Do you want to know what shocked me the most when I started teaching in a High School? It wasn’t the workload (although that was, indeed, profoundly shocking, and still is over 5 years later). It wasn’t the intensity. It certainly wasn’t the students – they often startle me but rarely shock (try harder, people!).
It was the casual acceptance of teachers teaching subjects they aren’t qualified to teach.
This is normal.
This is an accepted fact of life.
This is SO VERY WRONG. Here’s how it happens: Funding. We don’t have enough. Not nearly enough. And because of that funding squeeze, schools can only afford to hire precisely as many teacher bodies as they have teaching slots to fill. This means that someone who is hired to teach, say, English, may also wind up teaching Science, simply because there was one science slot to fill and only the English teacher had time in his schedule. Because schools simply can’t afford to have any of their teachers teaching less classes than the maximum (never mind that the maximum is a ludicrously crushing workload). They can’t afford extra staff. Let’s face it, they can barely afford the staff that they have. (this is one of the many reasons Australia needs to #giveagonski, but I digress…)
Everyone knows it’s not ideal. It sucks for the teacher, and in most cases it sucks even more for the students. We thus wind up with Science teachers telling a year 7 class that a hippopotamus is an amphibian, and a sea star is a mammal (true story). And we frequently wind up with teachers who are not programmers teaching kids to program. And even more often than that, we have teachers who are not Computer Scientists teaching Computer Science, and Computational Thinking (CS/CT).
This last part is more than a funding issue, though. As many people said to me at a Computational Science Conference I was lucky enough to attend recently – if you have those skills, who would be mad enough to use them to go into teaching? …ok, apart from me. I’m not the only one out there, but sadly there are far too few of us crazies to go around.
The other part of the problem is that schools frequently don’t understand the difference between being able to use a computer to type up documents, and being able to teach Computational Thinking. They genuinely think that pretty much anyone can teach this stuff to kids. The thinking seems to go: “I have a computer on my desk. I use it, therefore I compute, therefore I can teach computing. How hard could it be?”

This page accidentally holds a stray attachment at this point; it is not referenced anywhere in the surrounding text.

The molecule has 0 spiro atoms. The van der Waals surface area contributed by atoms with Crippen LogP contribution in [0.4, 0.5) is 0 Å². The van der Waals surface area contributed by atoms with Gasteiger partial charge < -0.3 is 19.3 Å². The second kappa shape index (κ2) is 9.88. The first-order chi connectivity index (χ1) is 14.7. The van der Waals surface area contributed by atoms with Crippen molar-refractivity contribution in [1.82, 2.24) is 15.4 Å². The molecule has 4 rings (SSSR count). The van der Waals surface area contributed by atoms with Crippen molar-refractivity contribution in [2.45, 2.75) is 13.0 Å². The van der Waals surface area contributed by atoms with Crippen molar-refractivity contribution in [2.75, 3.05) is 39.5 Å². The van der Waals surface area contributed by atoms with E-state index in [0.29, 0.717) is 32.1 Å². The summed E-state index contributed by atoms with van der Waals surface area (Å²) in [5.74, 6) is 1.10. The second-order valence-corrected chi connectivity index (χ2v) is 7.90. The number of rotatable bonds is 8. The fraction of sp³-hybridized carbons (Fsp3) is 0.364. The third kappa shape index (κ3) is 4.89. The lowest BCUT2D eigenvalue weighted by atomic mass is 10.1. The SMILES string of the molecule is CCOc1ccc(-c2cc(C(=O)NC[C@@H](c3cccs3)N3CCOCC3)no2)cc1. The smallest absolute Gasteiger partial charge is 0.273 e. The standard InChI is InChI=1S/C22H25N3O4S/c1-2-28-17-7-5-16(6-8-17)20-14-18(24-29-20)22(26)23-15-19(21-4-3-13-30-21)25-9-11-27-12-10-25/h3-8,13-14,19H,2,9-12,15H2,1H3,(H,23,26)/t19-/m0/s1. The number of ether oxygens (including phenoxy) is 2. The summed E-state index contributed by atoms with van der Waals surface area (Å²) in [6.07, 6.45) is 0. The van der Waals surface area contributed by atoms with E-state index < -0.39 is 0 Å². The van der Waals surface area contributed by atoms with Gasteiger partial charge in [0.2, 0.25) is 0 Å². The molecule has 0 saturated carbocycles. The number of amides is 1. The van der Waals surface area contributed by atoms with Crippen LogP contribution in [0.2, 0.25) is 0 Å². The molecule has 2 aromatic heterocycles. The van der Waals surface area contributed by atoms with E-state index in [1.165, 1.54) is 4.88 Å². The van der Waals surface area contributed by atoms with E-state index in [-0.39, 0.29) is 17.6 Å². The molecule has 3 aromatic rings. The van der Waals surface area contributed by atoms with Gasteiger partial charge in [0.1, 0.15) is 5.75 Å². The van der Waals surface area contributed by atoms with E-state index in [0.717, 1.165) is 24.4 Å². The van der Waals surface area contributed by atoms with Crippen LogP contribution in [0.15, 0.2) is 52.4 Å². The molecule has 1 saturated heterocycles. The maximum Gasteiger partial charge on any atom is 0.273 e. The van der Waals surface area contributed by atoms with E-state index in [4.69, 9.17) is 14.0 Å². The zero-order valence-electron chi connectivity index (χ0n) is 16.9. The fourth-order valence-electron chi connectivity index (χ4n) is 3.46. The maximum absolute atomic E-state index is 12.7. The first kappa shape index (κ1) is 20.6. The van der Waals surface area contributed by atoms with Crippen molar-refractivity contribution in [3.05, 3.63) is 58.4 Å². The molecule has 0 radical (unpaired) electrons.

How hard? So very much harder than most people imagine.
A few weeks ago I had a student using a scratch-based program to do some simulation work. Scratch is a simple, block based programming language designed for kids. It’s not hard to write programs in scratch. This student had little sprites running around doing stuff, but periodically some of those sprites would simply stop moving, which didn’t seem to make sense according to his code. Now I have been teaching programming for an alarmingly long time, and writing my own code for even longer than that, but it still took me around 15 minutes to work out that it was a divide by zero error. There was no error message, the affected sprites simply tried to divide by zero and then stopped.
Anyone without strong programming skills would have had little or no hope of understanding what was wrong with that code, which would probably have left the student feeling like the whole damned thing was inexplicable, impossible to understand, and a waste of time. As it was, the student went away happy, I cursed the software, and thus progress was made.